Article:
The Washington Redskins were playing the Denver Broncos. Amon Paterson attended a Super Bowl party that started hours before the actual game. Doritos. Dip. A refrigerator and several ice chests, laden with beer. Chicken wings back when “hot” was the only flavor. A big pot of oyster stew.
Gamblers. Lots of gamblers.
Amon had no money riding on the game. He was a Washington fan who was also superstitious. He had no money on the game because he thought it would give the Redskins bad luck. Not everything was bad luck. For instance, it wasn’t bad luck to drink.
Otherwise, what was the point?
The first inkling Amon got that the betting might have been out of hand was when Harry Ridges and Peanut Brill made a last-minute call to their bookie to bet on the coin toss. They had money on everything. They took Denver and gave three and a half points. They bet “the over” on a combined total of fifty-one points, bet on Washington rushing for the most yards and Denver leading the passing output. Neither cared who won the game. Both cared who won the money. In general, that meant the Broncos.
Mainly, Amon watched it all with amusement. He thought, Man, these guys have got a problem. I’ve heard of compulsive gamblers, but this is the first time I’ve seen it, up close and personal. Nothing personal, boys, but I hope you lose your asses.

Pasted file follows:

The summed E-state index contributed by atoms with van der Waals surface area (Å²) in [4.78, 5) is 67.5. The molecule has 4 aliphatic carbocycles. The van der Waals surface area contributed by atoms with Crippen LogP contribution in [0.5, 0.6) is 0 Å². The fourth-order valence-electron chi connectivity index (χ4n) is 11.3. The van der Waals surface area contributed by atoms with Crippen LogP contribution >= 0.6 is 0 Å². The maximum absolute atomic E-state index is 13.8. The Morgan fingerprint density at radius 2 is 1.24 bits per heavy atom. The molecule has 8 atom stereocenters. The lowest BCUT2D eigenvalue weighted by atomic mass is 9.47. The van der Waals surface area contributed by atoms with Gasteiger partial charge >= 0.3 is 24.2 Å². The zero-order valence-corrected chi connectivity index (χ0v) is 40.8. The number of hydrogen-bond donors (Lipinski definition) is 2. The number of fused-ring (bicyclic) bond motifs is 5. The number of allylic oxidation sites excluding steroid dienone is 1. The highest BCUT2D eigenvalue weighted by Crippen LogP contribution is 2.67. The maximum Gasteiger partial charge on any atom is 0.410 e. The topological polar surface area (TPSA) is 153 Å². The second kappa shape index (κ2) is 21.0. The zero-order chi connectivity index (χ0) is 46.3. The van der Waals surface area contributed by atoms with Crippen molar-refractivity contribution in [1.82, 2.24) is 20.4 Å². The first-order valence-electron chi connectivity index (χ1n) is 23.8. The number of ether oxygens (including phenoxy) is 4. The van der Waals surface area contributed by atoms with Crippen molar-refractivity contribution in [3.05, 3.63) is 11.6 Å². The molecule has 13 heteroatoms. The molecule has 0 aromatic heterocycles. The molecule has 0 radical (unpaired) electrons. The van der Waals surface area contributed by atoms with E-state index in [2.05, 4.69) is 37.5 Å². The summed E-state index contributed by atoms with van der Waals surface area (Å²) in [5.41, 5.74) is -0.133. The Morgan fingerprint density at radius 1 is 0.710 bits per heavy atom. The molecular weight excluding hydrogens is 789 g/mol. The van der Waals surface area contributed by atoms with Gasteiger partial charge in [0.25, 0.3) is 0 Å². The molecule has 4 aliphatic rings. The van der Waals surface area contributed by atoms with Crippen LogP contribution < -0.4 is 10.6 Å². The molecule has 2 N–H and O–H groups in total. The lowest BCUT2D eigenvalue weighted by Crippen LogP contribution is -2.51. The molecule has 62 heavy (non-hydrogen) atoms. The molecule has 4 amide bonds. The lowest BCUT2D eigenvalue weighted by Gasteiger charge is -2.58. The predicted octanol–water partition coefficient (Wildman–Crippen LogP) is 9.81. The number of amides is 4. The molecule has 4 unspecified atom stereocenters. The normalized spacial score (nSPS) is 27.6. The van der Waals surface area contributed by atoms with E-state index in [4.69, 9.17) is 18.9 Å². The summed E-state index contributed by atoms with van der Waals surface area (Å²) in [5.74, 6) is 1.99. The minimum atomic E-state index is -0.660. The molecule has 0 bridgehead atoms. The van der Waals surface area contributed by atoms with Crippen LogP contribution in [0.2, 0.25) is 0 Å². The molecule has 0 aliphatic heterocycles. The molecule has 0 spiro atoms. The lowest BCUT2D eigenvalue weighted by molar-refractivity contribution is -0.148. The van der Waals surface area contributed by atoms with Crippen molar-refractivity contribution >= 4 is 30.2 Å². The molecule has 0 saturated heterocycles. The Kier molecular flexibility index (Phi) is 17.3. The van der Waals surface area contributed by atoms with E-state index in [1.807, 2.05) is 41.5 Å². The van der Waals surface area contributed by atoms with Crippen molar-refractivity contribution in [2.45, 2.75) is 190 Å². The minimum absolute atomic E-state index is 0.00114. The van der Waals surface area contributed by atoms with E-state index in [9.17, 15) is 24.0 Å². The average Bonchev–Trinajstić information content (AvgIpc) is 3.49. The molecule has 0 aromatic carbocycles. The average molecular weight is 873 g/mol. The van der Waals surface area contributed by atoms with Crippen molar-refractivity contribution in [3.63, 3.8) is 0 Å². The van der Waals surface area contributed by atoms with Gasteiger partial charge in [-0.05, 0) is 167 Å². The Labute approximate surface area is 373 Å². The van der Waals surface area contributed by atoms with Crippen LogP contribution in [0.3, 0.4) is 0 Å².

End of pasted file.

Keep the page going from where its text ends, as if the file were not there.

Amon tried to joke, but they took everything seriously. No bets were off.
“I bet you ten dollars the ref points the wrong way on at least one penalty during the game,” he said.
“You’re on,” Peanut said. “I say the ref gets every one right, only let’s bet fifty bucks, just to make it worth keeping up with.”
“I was just kidding,” Amon said.
“Yep,” he said. “Want another beer while I’m up?”
“Yeah. Get Harry one, too.”
The Broncos pulled out to a quick 10-0 lead. The Washington starter, Doug Williams, exited the game with a leg injury and was replaced by Jay Schroeder. Harry and Peanut exulted. They were counting their money. Amon just shut up and drank.
The game turned around dramatically on Williams’ return. The Redskins took over. After being blanked in the first quarter, Williams led them to thirty-five second-quarter points. The game had seemed over. Now it was over, the other way. Harry and Peanut went from bragging about how much they were going to win to fretting about how much they were going to lose. A thousand on “the line.” Two hundred on the coin flip. Five hundred on John Elway passing for the most yards. Two hundred on turnovers, of which the Broncos had three. Three hundred on first downs. All they won was a measly hundred on the Washington rushing attack.
Apparently, everyone there had bet on the game except Amon. For a dozen of his friends, it involved an average of fifty bucks, maybe. Most seemed to have bet on the Redskins. Most drank in a spirit of good cheer. They toasted victory. Harry and Peanut drowned themselves in ruination. Amon almost felt sorry for them. Sitting on a couch in the living room, he realized why gambling didn’t work. No one could leave well enough alone. No one could take their winnings and stop. What kept the bookies in business was the tendency of gamblers like Harry and Peanut to keep betting until they lost. It didn’t matter how much they got ahead. They were going to lose it. Amon saw that as if it were etched in stone.